San Mateo County to Offer Permit Fee Relief to Local Businesses Affected by the Pandemic
More than 5,400 San Mateo County businesses will not have to pay annual licensing fees this year for regulatory services rendered by County Environmental Health Services (EHS) thanks to an established pandemic program by the county board on Tuesday.
EHS performs state-mandated regulatory oversight for more than 14,000 businesses in both incorporated and unincorporated areas, which includes inspection and permit services that are paid for by a variety of businesses. Fees are based on the average time required to oversee the business, influenced by its size and complexity.
Certain businesses in the food retail, public swimming pool and spa, body art and massage, hotel, commercial and industrial sectors will benefit from the new “Environmental Health Permit Fee Relief Program” .
County supervisors Dave Pine and Warren Slocum sponsored the effort. Slocum said the program will save companies more than $ 5 million over the coming year.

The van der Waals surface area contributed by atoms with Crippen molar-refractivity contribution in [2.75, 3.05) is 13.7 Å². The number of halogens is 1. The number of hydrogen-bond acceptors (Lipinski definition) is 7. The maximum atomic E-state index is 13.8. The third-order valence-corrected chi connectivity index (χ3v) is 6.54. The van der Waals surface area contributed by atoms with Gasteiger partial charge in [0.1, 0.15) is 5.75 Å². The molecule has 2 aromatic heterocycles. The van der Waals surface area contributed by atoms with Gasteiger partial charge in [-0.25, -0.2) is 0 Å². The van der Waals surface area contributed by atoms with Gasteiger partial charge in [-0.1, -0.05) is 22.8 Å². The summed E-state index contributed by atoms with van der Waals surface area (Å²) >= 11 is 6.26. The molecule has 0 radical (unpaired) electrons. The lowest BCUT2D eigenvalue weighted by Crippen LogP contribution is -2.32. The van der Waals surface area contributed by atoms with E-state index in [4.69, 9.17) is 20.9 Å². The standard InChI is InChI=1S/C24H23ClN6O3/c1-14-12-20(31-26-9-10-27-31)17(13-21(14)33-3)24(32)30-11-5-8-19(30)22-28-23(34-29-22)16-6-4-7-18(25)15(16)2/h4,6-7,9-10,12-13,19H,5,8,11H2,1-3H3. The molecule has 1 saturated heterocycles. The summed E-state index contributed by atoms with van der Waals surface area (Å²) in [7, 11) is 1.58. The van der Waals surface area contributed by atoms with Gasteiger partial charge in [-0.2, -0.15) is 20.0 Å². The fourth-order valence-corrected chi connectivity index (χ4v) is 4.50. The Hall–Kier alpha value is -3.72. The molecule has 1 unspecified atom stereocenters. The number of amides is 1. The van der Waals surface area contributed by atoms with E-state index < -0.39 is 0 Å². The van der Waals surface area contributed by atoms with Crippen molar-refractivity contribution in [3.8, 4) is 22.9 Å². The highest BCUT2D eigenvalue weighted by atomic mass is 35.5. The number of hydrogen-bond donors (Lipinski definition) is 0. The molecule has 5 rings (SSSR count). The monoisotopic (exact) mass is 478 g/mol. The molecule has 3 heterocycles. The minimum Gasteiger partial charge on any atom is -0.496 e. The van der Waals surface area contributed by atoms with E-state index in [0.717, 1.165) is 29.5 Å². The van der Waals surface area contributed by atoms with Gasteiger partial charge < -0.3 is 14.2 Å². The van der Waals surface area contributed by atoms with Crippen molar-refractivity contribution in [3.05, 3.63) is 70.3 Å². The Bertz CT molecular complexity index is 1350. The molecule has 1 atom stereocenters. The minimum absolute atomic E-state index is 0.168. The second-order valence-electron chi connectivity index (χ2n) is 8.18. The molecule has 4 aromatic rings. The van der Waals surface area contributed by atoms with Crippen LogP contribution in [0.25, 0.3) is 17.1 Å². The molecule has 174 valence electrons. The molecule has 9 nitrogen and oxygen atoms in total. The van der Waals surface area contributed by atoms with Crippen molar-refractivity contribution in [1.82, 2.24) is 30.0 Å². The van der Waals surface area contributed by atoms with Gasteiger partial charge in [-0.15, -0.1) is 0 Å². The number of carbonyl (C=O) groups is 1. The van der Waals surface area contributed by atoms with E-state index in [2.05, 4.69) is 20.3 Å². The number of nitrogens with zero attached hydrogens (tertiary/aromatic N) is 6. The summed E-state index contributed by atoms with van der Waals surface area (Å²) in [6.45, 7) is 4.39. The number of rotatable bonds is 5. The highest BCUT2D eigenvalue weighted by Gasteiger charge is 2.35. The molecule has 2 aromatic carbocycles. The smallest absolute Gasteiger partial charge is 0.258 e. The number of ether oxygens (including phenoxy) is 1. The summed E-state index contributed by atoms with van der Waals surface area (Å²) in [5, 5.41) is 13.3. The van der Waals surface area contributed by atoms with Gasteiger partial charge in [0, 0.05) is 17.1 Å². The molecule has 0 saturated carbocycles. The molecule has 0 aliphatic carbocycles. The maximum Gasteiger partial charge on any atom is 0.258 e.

“Many local businesses are only now preparing for normal operation after 15 months of struggle,” added Pine. “Providing permit fee relief is one way to help local businesses get started and up and running as soon as possible. “
About 5% of EHS-regulated retail food businesses, about 230 of 4,633 businesses, have closed permanently due to restrictive health orders imposed during the pandemic, the county said.
John Kevranian, owner of Nuts for Candy in Burlingame, said the license fee relief will allow businesses “to use their funds for more urgent expenses and keep their doors open in San Mateo County.”
Amy Buckmaster, president and CEO of Chamber San Mateo County, applauded the county watchdog for providing additional pandemic relief to businesses.
“It will take years for most small business owners to fully recover from the economic impacts of COVID,” Buckmaster said. “As we celebrate all the full tables in restaurants, shoppers in stores and office workers returning in the coming months – we don’t see credit card bills, unpaid rents, 401k accounts cashed out. or loans used to survive the past 15 months.
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